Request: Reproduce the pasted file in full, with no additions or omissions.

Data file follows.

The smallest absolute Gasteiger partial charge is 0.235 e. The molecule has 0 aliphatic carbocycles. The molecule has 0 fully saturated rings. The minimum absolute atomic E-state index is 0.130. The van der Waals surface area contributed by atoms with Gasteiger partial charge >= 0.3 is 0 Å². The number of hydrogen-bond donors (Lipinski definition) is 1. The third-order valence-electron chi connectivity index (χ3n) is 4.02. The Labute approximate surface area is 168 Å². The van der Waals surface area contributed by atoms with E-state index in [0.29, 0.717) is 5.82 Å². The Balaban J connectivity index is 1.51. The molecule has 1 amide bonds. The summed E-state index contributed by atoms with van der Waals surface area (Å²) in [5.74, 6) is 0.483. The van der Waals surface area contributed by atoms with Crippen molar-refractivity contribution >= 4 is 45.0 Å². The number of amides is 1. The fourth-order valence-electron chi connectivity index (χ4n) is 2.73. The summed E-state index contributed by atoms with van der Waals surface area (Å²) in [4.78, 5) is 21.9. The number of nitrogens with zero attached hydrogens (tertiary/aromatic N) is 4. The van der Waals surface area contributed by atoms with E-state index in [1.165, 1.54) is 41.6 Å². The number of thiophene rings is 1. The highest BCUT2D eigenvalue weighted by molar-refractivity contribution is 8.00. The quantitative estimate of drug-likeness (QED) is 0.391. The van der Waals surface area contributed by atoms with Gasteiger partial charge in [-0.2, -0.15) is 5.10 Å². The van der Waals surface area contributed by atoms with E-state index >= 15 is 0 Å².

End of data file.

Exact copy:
The smallest absolute Gasteiger partial charge is 0.235 e. The molecule has 0 aliphatic carbocycles. The molecule has 0 fully saturated rings. The minimum absolute atomic E-state index is 0.130. The van der Waals surface area contributed by atoms with Gasteiger partial charge >= 0.3 is 0 Å². The number of hydrogen-bond donors (Lipinski definition) is 1. The third-order valence-electron chi connectivity index (χ3n) is 4.02. The Labute approximate surface area is 168 Å². The van der Waals surface area contributed by atoms with E-state index in [0.29, 0.717) is 5.82 Å². The Balaban J connectivity index is 1.51. The molecule has 1 amide bonds. The summed E-state index contributed by atoms with van der Waals surface area (Å²) in [5.74, 6) is 0.483. The van der Waals surface area contributed by atoms with Crippen molar-refractivity contribution >= 4 is 45.0 Å². The number of amides is 1. The fourth-order valence-electron chi connectivity index (χ4n) is 2.73. The summed E-state index contributed by atoms with van der Waals surface area (Å²) in [4.78, 5) is 21.9. The number of nitrogens with zero attached hydrogens (tertiary/aromatic N) is 4. The van der Waals surface area contributed by atoms with E-state index in [1.165, 1.54) is 41.6 Å². The number of thiophene rings is 1. The highest BCUT2D eigenvalue weighted by molar-refractivity contribution is 8.00. The quantitative estimate of drug-likeness (QED) is 0.391. The van der Waals surface area contributed by atoms with Gasteiger partial charge in [-0.2, -0.15) is 5.10 Å². The van der Waals surface area contributed by atoms with E-state index >= 15 is 0 Å².